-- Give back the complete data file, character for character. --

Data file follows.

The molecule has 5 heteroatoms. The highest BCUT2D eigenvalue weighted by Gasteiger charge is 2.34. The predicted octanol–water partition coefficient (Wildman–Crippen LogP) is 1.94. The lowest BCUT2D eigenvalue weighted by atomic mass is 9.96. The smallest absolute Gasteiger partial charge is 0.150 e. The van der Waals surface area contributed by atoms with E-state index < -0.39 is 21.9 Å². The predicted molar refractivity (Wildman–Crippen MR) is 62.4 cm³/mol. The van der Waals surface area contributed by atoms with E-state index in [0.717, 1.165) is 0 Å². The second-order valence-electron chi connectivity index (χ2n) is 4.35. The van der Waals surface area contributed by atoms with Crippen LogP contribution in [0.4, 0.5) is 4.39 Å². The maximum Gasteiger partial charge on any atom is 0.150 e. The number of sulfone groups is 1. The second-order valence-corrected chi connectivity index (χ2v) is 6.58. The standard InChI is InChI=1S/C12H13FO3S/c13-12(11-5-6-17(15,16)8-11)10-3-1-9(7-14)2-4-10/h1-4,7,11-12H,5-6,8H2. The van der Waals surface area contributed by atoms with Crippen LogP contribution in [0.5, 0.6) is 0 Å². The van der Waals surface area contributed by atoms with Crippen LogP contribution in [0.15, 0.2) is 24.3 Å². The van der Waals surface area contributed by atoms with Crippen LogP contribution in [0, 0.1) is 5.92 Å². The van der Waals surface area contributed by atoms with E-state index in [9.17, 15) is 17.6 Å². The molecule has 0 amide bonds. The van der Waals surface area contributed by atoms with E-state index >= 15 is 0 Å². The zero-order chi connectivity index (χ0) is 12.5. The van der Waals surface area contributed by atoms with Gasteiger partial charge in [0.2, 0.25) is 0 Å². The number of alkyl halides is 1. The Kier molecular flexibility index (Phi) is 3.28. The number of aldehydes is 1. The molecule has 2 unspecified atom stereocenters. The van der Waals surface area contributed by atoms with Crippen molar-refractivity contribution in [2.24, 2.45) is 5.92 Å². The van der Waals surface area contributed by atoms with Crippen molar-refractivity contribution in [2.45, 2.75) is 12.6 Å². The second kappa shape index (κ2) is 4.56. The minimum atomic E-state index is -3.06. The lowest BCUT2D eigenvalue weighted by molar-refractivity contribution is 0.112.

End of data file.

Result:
The molecule has 5 heteroatoms. The highest BCUT2D eigenvalue weighted by Gasteiger charge is 2.34. The predicted octanol–water partition coefficient (Wildman–Crippen LogP) is 1.94. The lowest BCUT2D eigenvalue weighted by atomic mass is 9.96. The smallest absolute Gasteiger partial charge is 0.150 e. The van der Waals surface area contributed by atoms with E-state index < -0.39 is 21.9 Å². The predicted molar refractivity (Wildman–Crippen MR) is 62.4 cm³/mol. The van der Waals surface area contributed by atoms with E-state index in [0.717, 1.165) is 0 Å². The second-order valence-electron chi connectivity index (χ2n) is 4.35. The van der Waals surface area contributed by atoms with Crippen LogP contribution in [0.4, 0.5) is 4.39 Å². The maximum Gasteiger partial charge on any atom is 0.150 e. The number of sulfone groups is 1. The second-order valence-corrected chi connectivity index (χ2v) is 6.58. The standard InChI is InChI=1S/C12H13FO3S/c13-12(11-5-6-17(15,16)8-11)10-3-1-9(7-14)2-4-10/h1-4,7,11-12H,5-6,8H2. The van der Waals surface area contributed by atoms with Crippen LogP contribution in [0.5, 0.6) is 0 Å². The van der Waals surface area contributed by atoms with Crippen LogP contribution in [0.15, 0.2) is 24.3 Å². The van der Waals surface area contributed by atoms with Crippen LogP contribution in [0, 0.1) is 5.92 Å². The van der Waals surface area contributed by atoms with E-state index in [9.17, 15) is 17.6 Å². The molecule has 0 amide bonds. The van der Waals surface area contributed by atoms with E-state index >= 15 is 0 Å². The zero-order chi connectivity index (χ0) is 12.5. The van der Waals surface area contributed by atoms with Gasteiger partial charge in [0.2, 0.25) is 0 Å². The number of alkyl halides is 1. The Kier molecular flexibility index (Phi) is 3.28. The number of aldehydes is 1. The molecule has 2 unspecified atom stereocenters. The van der Waals surface area contributed by atoms with Crippen molar-refractivity contribution in [2.24, 2.45) is 5.92 Å². The van der Waals surface area contributed by atoms with Crippen molar-refractivity contribution in [2.45, 2.75) is 12.6 Å². The second kappa shape index (κ2) is 4.56. The minimum atomic E-state index is -3.06. The lowest BCUT2D eigenvalue weighted by molar-refractivity contribution is 0.112.